Metro Fire Department receives $25K Rescue Squad Grant

The Metro Moore Volunteer Fire Department will use a $25,000 state grant to purchase new air lifting bags. Local first responders use these bags to lift heavy equipment like tractors off victims in emergency situations. (PHOTO CREDIT:

LYNCHBURG — The Metro Moore Volunteer Fire Department (MMVFD) is among 104 Tennessee rescue squads to receive grants totaling $3 million in 2024 through the Rescue Squad Grant Program. The MMVFD will use the $25,000 grant to purchase new rescue air lifting bags. These bags are uses to lift heavy equipment like tractors off victims in certain rescue situations.

The Neoprene and fiber reinforced bags can be used to lift up to 89 tons per bag. In the past, firefighters have also occasionally use the airbags to lift small buildings to help homeowners rescue a small pet.

“We are very blessed that we received full funding for the bags,” Metro Fire Chief Mark Neal said. “These will be carried on our new (to us) rescue truck that is scheduled to arrive next week.”

Program receives an additional $1 million in funding in 2024

In 2022, state officials approved the funding of this program for the purchase of lifesaving equipment by Tennessee rescue squads. Grant awards may be used to purchase equipment for incident response and to protect the lives of squad members. In 2023, the program provided $2 million in grants to applicants.

“It’s an honor to provide resources to Tennessee’s rescue squads and help strengthen Tennessee’s rural communities,” said Tennessee State Fire Marshal and TDCI Commissioner Carter Lawrence. “I am proud that our team is supporting Tennessee rescue squads so that they may continue protecting lives and property.”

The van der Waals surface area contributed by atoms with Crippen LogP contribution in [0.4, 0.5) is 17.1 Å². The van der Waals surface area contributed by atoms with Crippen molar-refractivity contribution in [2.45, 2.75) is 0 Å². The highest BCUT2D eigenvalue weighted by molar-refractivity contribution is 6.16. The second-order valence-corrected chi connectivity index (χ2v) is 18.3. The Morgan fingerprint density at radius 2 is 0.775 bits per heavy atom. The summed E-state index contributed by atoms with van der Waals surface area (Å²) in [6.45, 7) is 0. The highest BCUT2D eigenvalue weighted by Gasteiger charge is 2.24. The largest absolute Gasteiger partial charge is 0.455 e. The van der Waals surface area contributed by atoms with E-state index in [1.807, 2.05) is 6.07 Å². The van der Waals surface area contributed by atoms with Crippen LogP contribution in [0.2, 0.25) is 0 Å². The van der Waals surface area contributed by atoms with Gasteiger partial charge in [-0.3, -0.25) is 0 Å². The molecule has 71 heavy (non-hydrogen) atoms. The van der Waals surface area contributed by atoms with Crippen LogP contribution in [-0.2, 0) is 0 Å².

Moore County’s local all-volunteer rescue squad provides a range of specialized services including extrication, structural collapse response, and swift water rescue.

“Tennessee rescue squads provide valuable lifesaving services in their communities, and it is crucial that they have the equipment they need to safely complete their missions,” said Assistant Commissioner for Fire Prevention Gary Farley. “I want to congratulate all of the grant recipients, and I wish them safety and success in the years ahead.”

During the application period earlier this year, the SFMO received 126 applications from Tennessee rescue squads. Applications were scored internally and submitted to a seven-member committee who oversaw the award selection. The committee was composed of six members from the Tennessee Rescue Squad Association and TDCI’s Assistant Commissioner of Fire Prevention. •

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